More information and the list of chemicals can be found on the ECHA web site.

Sunday, February 26, 2012

Book Review – A Contract with the Earth by Newt Gingrich and Terry L. Maple

This is a rather odd book to review. On the one hand former Speaker Newt Gingrich teams up with the CEO of the Palm Beach Zoo to argue for a “Contract with the Earth” in which all of us, without partisanship, become stewards of the environment. Published in 2007, they note that “as a nation” we must remove our addiction to oil: “By weaning industrial societies from their dependence on fossil fuels, the world would be a far better place.” They implore both parties to take the environment seriously, pleading that “surely our energy problems rise to the level of a presidential crusade.”
Later they quote a coalition of corporate CEOs that together represent an Energy Security Leadership Council:

“America’s oil dependence threatens the prosperity and safety of the nation. Continued policy paralysis is unacceptable precisely because we can take action to improve our energy security. Many challenges lie ahead, but we have no doubt that efforts of the American people will meet with success.”

That was during the Bush administration.

Which gets us to the other hand. While the book argues forcefully for bipartisan (or more accurately, non-partisan) action to deal with climate change, pollution, protection of endangered species, biodiversity, and other environmental values, it is also rife with political innuendo and denialism. Given Gingrich’s recent statements that contradict the profoundly persuasive arguments in this book, it’s unclear whether the self-contradictions are a result of the differing views of the two authors or of the lead author’s political pandering induced by a run for the White House.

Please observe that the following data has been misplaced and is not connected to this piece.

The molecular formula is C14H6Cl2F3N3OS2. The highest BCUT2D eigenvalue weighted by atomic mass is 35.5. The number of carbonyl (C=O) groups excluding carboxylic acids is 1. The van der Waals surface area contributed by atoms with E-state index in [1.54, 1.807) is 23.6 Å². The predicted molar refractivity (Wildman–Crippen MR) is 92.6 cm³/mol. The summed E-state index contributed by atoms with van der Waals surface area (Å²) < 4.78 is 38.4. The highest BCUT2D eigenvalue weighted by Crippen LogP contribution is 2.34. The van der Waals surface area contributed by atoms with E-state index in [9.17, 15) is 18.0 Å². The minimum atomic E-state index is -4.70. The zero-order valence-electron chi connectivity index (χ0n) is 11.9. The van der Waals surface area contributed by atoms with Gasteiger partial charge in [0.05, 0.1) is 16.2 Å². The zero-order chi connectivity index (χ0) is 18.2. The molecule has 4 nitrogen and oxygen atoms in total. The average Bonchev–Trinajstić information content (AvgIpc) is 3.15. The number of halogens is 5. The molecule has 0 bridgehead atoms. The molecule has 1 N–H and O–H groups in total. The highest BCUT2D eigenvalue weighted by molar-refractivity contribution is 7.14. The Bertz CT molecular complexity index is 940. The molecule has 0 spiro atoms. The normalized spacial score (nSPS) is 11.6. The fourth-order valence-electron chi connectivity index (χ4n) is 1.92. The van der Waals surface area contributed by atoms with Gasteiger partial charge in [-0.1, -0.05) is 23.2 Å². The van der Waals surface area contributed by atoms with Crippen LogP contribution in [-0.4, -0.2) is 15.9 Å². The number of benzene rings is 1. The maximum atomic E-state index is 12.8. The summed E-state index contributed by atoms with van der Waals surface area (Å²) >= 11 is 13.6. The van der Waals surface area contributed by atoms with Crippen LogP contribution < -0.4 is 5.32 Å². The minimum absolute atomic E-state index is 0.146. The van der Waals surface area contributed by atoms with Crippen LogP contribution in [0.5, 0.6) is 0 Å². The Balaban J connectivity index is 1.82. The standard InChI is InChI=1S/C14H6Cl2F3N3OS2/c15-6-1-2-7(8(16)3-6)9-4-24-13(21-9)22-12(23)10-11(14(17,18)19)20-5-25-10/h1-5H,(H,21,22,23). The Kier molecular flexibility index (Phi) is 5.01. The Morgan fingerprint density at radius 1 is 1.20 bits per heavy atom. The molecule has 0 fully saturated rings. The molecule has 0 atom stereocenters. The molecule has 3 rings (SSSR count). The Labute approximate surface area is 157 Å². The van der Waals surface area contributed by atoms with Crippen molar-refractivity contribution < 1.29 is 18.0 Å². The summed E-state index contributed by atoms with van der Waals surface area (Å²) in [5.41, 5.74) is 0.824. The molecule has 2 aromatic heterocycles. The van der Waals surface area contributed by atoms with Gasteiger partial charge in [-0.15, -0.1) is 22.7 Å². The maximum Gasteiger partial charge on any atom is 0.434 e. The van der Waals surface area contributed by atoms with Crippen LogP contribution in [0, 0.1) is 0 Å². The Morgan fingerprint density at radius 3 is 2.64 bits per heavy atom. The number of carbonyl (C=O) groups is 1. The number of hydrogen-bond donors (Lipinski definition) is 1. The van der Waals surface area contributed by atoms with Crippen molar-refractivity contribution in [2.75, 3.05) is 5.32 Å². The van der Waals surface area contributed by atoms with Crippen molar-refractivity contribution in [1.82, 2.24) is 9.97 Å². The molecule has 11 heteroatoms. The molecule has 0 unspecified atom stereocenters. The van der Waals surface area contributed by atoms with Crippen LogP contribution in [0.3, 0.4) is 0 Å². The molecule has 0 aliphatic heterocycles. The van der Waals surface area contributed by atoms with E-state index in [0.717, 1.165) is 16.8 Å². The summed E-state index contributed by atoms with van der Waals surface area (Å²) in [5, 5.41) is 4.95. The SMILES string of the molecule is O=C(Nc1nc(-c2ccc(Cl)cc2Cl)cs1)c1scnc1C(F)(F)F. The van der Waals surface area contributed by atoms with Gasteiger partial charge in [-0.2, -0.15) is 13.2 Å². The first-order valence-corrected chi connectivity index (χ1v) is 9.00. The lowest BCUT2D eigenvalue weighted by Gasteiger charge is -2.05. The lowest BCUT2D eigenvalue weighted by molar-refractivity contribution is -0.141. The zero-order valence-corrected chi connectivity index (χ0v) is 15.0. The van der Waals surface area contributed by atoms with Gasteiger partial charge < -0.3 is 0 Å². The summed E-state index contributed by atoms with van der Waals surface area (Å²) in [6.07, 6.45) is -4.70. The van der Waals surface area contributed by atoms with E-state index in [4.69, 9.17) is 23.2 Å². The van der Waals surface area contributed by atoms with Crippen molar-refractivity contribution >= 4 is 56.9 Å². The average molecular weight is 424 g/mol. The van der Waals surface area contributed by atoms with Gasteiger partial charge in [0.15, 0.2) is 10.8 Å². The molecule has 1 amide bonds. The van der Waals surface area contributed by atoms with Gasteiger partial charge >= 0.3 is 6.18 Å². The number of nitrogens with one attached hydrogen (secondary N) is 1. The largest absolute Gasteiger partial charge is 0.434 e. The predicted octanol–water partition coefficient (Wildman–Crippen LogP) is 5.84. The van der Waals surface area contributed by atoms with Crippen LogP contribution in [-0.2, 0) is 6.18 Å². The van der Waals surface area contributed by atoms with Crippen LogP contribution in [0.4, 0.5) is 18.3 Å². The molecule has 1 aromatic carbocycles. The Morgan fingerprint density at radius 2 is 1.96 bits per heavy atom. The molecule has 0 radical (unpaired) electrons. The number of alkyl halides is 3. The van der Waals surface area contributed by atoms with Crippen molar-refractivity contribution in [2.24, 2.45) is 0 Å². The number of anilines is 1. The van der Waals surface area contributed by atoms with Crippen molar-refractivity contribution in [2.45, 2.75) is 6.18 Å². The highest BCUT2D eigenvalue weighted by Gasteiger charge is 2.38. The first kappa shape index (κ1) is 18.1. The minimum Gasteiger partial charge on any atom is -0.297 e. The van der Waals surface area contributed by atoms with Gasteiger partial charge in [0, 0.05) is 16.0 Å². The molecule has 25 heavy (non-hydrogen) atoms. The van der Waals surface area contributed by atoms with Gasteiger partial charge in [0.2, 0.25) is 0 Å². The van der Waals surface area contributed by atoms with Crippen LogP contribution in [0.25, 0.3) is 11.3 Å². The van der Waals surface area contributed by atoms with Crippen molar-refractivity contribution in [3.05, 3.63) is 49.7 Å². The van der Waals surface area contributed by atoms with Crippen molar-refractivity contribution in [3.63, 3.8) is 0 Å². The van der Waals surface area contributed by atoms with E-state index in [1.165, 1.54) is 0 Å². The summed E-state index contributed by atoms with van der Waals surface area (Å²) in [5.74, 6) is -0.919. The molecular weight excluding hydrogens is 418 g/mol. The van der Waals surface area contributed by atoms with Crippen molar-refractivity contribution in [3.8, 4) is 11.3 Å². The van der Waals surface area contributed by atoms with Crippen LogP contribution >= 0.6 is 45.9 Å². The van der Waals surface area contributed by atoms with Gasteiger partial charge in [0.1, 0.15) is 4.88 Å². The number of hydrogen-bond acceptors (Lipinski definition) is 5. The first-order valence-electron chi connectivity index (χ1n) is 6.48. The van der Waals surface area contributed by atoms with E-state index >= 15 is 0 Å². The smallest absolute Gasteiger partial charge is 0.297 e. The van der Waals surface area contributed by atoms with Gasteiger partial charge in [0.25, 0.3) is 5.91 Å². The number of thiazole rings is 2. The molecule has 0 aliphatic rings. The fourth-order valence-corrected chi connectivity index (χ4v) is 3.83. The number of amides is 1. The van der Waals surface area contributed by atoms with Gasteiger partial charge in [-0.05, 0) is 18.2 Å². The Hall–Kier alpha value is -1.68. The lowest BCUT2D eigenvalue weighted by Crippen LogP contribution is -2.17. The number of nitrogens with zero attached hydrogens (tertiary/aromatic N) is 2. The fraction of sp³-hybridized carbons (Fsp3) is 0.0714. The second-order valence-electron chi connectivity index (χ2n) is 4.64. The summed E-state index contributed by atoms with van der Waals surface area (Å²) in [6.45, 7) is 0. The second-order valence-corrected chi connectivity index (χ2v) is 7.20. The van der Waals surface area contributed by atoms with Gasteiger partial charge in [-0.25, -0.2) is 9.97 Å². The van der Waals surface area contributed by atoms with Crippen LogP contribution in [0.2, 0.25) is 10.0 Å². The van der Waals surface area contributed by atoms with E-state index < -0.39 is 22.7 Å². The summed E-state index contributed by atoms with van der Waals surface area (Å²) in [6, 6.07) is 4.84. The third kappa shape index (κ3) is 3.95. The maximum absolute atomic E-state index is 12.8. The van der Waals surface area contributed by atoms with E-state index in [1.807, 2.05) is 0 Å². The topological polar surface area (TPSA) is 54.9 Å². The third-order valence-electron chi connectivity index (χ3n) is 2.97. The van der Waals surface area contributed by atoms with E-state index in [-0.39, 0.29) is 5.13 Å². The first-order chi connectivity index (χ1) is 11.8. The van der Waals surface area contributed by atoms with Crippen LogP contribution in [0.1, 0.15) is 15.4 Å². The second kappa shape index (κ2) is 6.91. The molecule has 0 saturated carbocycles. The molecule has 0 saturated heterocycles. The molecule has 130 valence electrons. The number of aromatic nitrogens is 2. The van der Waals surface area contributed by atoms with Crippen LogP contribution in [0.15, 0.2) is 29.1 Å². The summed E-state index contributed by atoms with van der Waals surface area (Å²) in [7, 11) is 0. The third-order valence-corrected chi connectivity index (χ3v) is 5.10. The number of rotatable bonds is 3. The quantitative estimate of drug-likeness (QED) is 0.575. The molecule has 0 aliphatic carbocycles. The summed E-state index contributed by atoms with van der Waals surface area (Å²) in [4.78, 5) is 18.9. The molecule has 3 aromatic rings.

Ignoring that aspect for the moment, the book does offer some compelling ideas for how to rid ourselves of our oil addiction and invest in the development of renewable energy. They quote Espy and Winston’s book Green to Gold, in that “smart companies seize competitive advantage through strategic management of environmental challenges.” In other words, smart innovative companies can make a buck and save the planet too! Gingrich and Maple advocate an entrepreneurial approach to dealing with climate change, quoting the Republicans for Environmental Protection:

“America is ready to meet the challenges posed by global warming. America has the best scientists. America’s businesses lead the world in developing and marketing innovative technologies that transform lives. All that remains is leadership that will channel the unrivaled power and creativity of markets toward developing the solutions we need soon to protect our atmosphere, strengthen American economy, and bring clean prosperity to the world’s developing nations.”

As I read those final words it struck me – perhaps Newt Gingrich should go back and read his own book.